VMM: registeration of images. 

VMM: registeration of images.

When the user measure targets of the same type, it would be cool if the machine would remember the first target and compare the rest of them to it and automatically find the interested edges.

Image registration is employed to find the correspondence between the first target (template) and the rest of them.

For VMM, the transform is apparently rigid, not even affine. So it should be an easy task, but two types of targets should be considered.
(1) targets with much texture information, like printed PCB board and colored particles.
(2) targets with only edge information, such as plugins and little mechanic parts.

I'm now testing two strategys, the first one is used in my MSc thesis to estimate camera motion, i.e. identifying some lanmark points, match them and then compute the affine transformation; the second strategy is based on Chamfer Matching (borgerfors, 1988).

The first strategy proves to be very accurate on PCB board images, but has poor performance on the second type of targets. The algorithms include:
(1) detect landmarkers (something like cvGoodFeaturesToTrack)
(2) match the landmarkers by neighborhood correlation
(3) compute the affine transformation by iterated outlier removing.
To speed up the computation, I did this on a image piramid with different image resolution. Firstly compute the affine model on the coasest image, then localize step(2) according to the model on a finer image and so on.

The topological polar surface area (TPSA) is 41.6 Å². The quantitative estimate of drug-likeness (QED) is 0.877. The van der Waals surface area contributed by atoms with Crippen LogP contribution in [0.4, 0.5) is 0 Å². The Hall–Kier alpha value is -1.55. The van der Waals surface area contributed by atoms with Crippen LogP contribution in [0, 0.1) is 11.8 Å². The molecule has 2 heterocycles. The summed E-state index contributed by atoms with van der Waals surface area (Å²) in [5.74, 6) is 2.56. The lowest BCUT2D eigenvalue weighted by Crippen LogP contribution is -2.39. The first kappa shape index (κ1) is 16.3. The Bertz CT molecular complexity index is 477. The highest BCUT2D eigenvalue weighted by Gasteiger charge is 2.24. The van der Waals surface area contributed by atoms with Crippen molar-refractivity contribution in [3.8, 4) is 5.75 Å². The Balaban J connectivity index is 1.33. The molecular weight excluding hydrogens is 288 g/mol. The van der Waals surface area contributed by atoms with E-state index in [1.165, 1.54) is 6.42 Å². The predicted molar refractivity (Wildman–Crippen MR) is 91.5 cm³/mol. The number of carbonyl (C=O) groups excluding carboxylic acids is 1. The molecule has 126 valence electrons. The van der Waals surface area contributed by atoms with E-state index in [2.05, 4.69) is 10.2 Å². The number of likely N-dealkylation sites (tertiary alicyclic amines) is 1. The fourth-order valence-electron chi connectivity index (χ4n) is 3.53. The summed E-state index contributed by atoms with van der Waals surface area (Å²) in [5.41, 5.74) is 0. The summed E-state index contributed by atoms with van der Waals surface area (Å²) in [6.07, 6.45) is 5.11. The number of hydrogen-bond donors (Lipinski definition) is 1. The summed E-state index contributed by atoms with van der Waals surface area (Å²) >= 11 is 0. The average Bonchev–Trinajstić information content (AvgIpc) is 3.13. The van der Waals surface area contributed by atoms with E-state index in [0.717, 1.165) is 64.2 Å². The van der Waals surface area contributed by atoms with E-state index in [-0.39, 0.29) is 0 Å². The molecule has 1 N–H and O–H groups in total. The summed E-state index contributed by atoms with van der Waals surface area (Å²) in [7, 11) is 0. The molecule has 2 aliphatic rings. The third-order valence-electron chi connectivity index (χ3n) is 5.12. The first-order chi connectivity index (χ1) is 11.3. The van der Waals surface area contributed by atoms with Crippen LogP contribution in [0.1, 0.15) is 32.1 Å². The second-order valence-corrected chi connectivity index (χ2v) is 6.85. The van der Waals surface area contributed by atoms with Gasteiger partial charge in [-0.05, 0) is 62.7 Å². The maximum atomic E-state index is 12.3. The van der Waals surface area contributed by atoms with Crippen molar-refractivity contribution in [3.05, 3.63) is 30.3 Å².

The average registration error ( defined in many literatures, it's not convinient to input formulas in a blog) decreases each level on the piramid. In the example below, the average error is 60, 53, 26 for each layer in the herachical structure respectively.

fig. layer 3 source image

fig. layer 3 dst image

fig. layer 2 dist image

fig.layer 2 source image

BTW: some literatures prefer methods in a optical flow fashion, but these ideas are unsuitable for VMM: the fundamental hypothesis that the image sequence would be 'continuous' doesn't hold here. When a user puts on targets on the platform, a minimum offset would cause the image shift a lot, so the source and target images won't be close spatially at all. For optical flow computation, a very large scan window should be used here, which is undesirable both in time and accuracy.

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